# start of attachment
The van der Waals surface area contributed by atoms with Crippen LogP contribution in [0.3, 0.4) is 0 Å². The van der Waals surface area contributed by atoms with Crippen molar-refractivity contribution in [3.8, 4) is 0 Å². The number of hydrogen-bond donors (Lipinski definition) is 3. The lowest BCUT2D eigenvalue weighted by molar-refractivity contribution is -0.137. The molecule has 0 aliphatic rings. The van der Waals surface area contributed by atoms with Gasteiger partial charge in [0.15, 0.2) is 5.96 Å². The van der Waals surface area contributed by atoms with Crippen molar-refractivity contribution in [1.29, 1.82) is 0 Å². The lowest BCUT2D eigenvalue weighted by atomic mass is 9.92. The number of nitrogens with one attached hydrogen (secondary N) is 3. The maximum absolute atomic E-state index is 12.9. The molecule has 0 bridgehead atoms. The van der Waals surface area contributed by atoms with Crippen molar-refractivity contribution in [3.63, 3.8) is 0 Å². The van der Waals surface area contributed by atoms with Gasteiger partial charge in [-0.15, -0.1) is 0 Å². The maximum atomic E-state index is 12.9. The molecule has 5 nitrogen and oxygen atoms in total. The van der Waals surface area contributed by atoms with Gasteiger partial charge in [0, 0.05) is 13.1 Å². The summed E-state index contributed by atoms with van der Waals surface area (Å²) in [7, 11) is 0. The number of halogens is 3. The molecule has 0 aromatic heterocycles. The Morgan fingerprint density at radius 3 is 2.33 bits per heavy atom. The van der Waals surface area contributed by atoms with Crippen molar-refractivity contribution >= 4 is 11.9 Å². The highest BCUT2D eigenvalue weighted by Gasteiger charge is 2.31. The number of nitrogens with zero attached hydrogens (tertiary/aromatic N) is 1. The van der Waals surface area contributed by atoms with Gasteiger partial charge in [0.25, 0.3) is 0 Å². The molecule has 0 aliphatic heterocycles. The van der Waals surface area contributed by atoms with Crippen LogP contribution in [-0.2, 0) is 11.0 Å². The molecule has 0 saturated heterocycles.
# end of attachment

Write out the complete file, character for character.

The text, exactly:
The van der Waals surface area contributed by atoms with Crippen LogP contribution in [0.3, 0.4) is 0 Å². The van der Waals surface area contributed by atoms with Crippen molar-refractivity contribution in [3.8, 4) is 0 Å². The number of hydrogen-bond donors (Lipinski definition) is 3. The lowest BCUT2D eigenvalue weighted by molar-refractivity contribution is -0.137. The molecule has 0 aliphatic rings. The van der Waals surface area contributed by atoms with Gasteiger partial charge in [0.15, 0.2) is 5.96 Å². The van der Waals surface area contributed by atoms with Crippen molar-refractivity contribution in [1.29, 1.82) is 0 Å². The lowest BCUT2D eigenvalue weighted by atomic mass is 9.92. The number of nitrogens with one attached hydrogen (secondary N) is 3. The maximum absolute atomic E-state index is 12.9. The molecule has 0 bridgehead atoms. The van der Waals surface area contributed by atoms with Crippen molar-refractivity contribution in [3.63, 3.8) is 0 Å². The van der Waals surface area contributed by atoms with Gasteiger partial charge in [-0.15, -0.1) is 0 Å². The maximum atomic E-state index is 12.9. The molecule has 5 nitrogen and oxygen atoms in total. The van der Waals surface area contributed by atoms with Gasteiger partial charge in [0, 0.05) is 13.1 Å². The summed E-state index contributed by atoms with van der Waals surface area (Å²) in [7, 11) is 0. The number of halogens is 3. The molecule has 0 aromatic heterocycles. The Morgan fingerprint density at radius 3 is 2.33 bits per heavy atom. The van der Waals surface area contributed by atoms with Crippen molar-refractivity contribution >= 4 is 11.9 Å². The highest BCUT2D eigenvalue weighted by Gasteiger charge is 2.31. The number of nitrogens with zero attached hydrogens (tertiary/aromatic N) is 1. The van der Waals surface area contributed by atoms with Gasteiger partial charge in [0.25, 0.3) is 0 Å². The molecule has 0 aliphatic heterocycles. The van der Waals surface area contributed by atoms with Crippen LogP contribution in [-0.2, 0) is 11.0 Å². The molecule has 0 saturated heterocycles.